Notes on reading, writing, books & publishing

<p>Lidia Yuknavitch <br />
Photo credit: Andrew Kovalev</p>

Lidia Yuknavitch
Photo credit: Andrew Kovalev

Lidia Yuknavitch's Introduction of Tom Spanbauer at Powell's Books on the event of his book launch for I Loved You More

Posted by Rhonda Hughes on 04 Apr 2014

| Comments (3 so far)

If you want an introduction to the work of Tom Spanbauer, one thing you can do is hunt down an author bio. It’ll read something like this: He grew up in Idaho and attended Catholic school, which I’m sure had little effect on the rest of his life. He served in the Peace Corps in Kenya, he was a super of five buildings on East Fifth Street. He received his MFA in fiction from Columbia. In 1991, he came to us, to Portland, where he developed the beloved Dangerous Writing in his basement. He’s helped multitudes of people get their books published.  His novels include Faraway Places, The Man Who Fell in Love With The Moon, In The City of Shy Hunters, and Now is the Hour.

But they asked me to introduce him, so I’d say something different.

Do we know love?

Do we?

Would we know her or him or it if they got in an elevator with us?

If you want a real introduction to the art of Tom Spanbauer, you have to admit you have a body. You have to admit your body does things you may or may not be proud of. You have to bring the body to bear on all of your experiences, you have to let the body have its story no matter what, you have to let bones sing and muscle go taught or slack, you have to know when to scrap and when to surrender and when to suck or fuck or loosen rage, you have to hear and see and taste and touch what’s around you even if it’s abject, or worse, like letting a spider go in your eyeball, or sticking your finger in a gunshot wound, or understanding that the cup of someone else’s body around your own is a universe.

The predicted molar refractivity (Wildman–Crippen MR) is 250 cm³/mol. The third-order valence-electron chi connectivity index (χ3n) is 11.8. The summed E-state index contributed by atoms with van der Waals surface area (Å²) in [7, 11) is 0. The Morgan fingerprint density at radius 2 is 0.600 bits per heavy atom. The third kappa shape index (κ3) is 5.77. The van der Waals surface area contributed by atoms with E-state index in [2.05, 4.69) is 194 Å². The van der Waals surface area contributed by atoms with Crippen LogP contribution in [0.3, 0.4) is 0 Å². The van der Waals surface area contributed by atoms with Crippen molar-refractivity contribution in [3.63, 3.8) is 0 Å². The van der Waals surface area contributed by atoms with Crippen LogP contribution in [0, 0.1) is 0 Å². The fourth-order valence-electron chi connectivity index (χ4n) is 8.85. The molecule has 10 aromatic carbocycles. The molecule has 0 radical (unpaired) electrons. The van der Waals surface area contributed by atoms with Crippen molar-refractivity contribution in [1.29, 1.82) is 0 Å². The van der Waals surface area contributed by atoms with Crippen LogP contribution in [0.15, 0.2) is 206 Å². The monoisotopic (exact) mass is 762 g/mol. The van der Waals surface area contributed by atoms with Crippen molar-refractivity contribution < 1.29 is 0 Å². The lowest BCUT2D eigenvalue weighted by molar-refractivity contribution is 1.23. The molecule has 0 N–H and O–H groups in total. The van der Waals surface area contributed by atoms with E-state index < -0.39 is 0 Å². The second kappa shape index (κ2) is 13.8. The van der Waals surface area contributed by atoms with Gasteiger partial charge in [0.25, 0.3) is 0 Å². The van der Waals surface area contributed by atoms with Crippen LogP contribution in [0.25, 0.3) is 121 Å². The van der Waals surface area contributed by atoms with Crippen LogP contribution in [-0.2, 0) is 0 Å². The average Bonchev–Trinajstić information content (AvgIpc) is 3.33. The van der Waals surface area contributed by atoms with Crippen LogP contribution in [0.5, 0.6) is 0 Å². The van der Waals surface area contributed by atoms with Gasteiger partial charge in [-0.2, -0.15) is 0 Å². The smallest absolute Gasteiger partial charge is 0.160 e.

Listen to me: every time I pick up a book written by Tom Spanbauer, I know what love is. His pages. His lines. Everything distilled to the worlds words carry on their small backs. Carrying us to each other or away from each other or scooping us up even when we don’t want to be in the same room… cradling us to sleep or slapping us silly or just telling the truth, for once. 

Like this—these kinds of lines:

“Life’s a mess. You can fix the mess humans make, but you can’t fix the mess being human is.”

“Some people like to bitch. Bitching is OK. But for me, I choose a kind of joy—a lucid compulsion—a polemical kind of fuck-you-motherfucker joy.”

Or listen to these lines to hear a self:

“Looking for who I am is who I am.”

“Felt good, though, just being what I was.”

“I was wounded by the blow of love.”

“All this family shit! How can you reinvent your life if the original versions won’t leave you alone?”

“Her heartbeat was in her hands, her heart beat the way over her head, her whole body was her heart beating.”

Lines and lines and lines and pages and books Tom Spanbauer has given us. Us. Everyone in the room is glowing with it. Look how beautiful we are, briefly… we get to be part of something bigger than ourselves for a night, sometimes. Like tonight. We get to be inside the language of a true artist, even though we may or may not deserve it. That’s love. Someone giving their whole life to making art so that you can breathe a little deeper. Or cry. Or scream. Or fart. Or just kiss better, longer, with particularity. Someone giving you their whole heart in their art, letting it beat you up some, but also letting the heart hold you, really hold you.

“Look how beautiful we are, briefly…we get to be part of something bigger than ourselves.” Lidia renders love in this introduction as if introducing Tom, and so she is, yet all the while also introducing the reader to him or herself, reminding each person that they are part of something larger, deeper, more mystical than the glimmer they may believe about themselves. I want to read Tom’s book, yes, but more, I want others in my sphere to feel so beloved. Thank you, Lidia. We are more for witnessing such an introduction. I read it to a friend at lunch. She wept.

Deb Stone from United States on 04 Apr 2014

“Her heartbeat was in her hands, her heart beat the way she over her head, her whole body was her heart beating.”
Lines and lines and lines and pages and books Tom Spanbauer has given us.  Us.  Everyone in the room is glowing with it. 

Beautiful intro, Lidia. I look forward to reading Tom’s work. Thank you for sharing this.

Daniela Scrima from Portland, OR on 28 Apr 2014

the article offers a different view of the perspective which we appreciate. website

serikal on 01 Oct 2018


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